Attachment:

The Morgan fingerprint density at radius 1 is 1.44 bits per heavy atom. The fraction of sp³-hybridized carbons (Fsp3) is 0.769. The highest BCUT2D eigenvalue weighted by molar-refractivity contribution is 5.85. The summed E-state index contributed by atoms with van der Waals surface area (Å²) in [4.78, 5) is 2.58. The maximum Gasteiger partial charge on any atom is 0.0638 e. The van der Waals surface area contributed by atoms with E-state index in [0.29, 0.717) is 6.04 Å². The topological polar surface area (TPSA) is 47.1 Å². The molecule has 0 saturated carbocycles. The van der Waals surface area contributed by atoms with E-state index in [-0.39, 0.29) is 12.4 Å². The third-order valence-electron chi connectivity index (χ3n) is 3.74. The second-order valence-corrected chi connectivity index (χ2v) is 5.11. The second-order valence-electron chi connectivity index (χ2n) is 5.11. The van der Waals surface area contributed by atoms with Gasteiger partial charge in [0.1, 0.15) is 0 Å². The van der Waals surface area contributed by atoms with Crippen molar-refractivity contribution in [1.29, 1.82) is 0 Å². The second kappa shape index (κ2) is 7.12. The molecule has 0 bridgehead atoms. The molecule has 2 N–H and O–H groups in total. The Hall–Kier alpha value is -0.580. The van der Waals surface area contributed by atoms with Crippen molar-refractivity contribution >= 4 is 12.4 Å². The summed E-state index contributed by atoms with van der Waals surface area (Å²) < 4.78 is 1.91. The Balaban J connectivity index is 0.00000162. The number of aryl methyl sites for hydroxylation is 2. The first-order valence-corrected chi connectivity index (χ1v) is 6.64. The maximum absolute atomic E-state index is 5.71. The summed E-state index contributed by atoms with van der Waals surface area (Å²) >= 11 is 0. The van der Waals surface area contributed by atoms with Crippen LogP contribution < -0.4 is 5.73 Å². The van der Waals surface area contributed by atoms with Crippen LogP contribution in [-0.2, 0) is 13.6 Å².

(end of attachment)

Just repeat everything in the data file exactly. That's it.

The Morgan fingerprint density at radius 1 is 1.44 bits per heavy atom. The fraction of sp³-hybridized carbons (Fsp3) is 0.769. The highest BCUT2D eigenvalue weighted by molar-refractivity contribution is 5.85. The summed E-state index contributed by atoms with van der Waals surface area (Å²) in [4.78, 5) is 2.58. The maximum Gasteiger partial charge on any atom is 0.0638 e. The van der Waals surface area contributed by atoms with E-state index in [0.29, 0.717) is 6.04 Å². The topological polar surface area (TPSA) is 47.1 Å². The molecule has 0 saturated carbocycles. The van der Waals surface area contributed by atoms with E-state index in [-0.39, 0.29) is 12.4 Å². The third-order valence-electron chi connectivity index (χ3n) is 3.74. The second-order valence-corrected chi connectivity index (χ2v) is 5.11. The second-order valence-electron chi connectivity index (χ2n) is 5.11. The van der Waals surface area contributed by atoms with Gasteiger partial charge in [0.1, 0.15) is 0 Å². The van der Waals surface area contributed by atoms with Crippen molar-refractivity contribution in [1.29, 1.82) is 0 Å². The second kappa shape index (κ2) is 7.12. The molecule has 0 bridgehead atoms. The molecule has 2 N–H and O–H groups in total. The Hall–Kier alpha value is -0.580. The van der Waals surface area contributed by atoms with Crippen molar-refractivity contribution >= 4 is 12.4 Å². The summed E-state index contributed by atoms with van der Waals surface area (Å²) < 4.78 is 1.91. The Balaban J connectivity index is 0.00000162. The number of aryl methyl sites for hydroxylation is 2. The first-order valence-corrected chi connectivity index (χ1v) is 6.64. The maximum absolute atomic E-state index is 5.71. The summed E-state index contributed by atoms with van der Waals surface area (Å²) >= 11 is 0. The van der Waals surface area contributed by atoms with Crippen LogP contribution < -0.4 is 5.73 Å². The van der Waals surface area contributed by atoms with Crippen LogP contribution in [-0.2, 0) is 13.6 Å².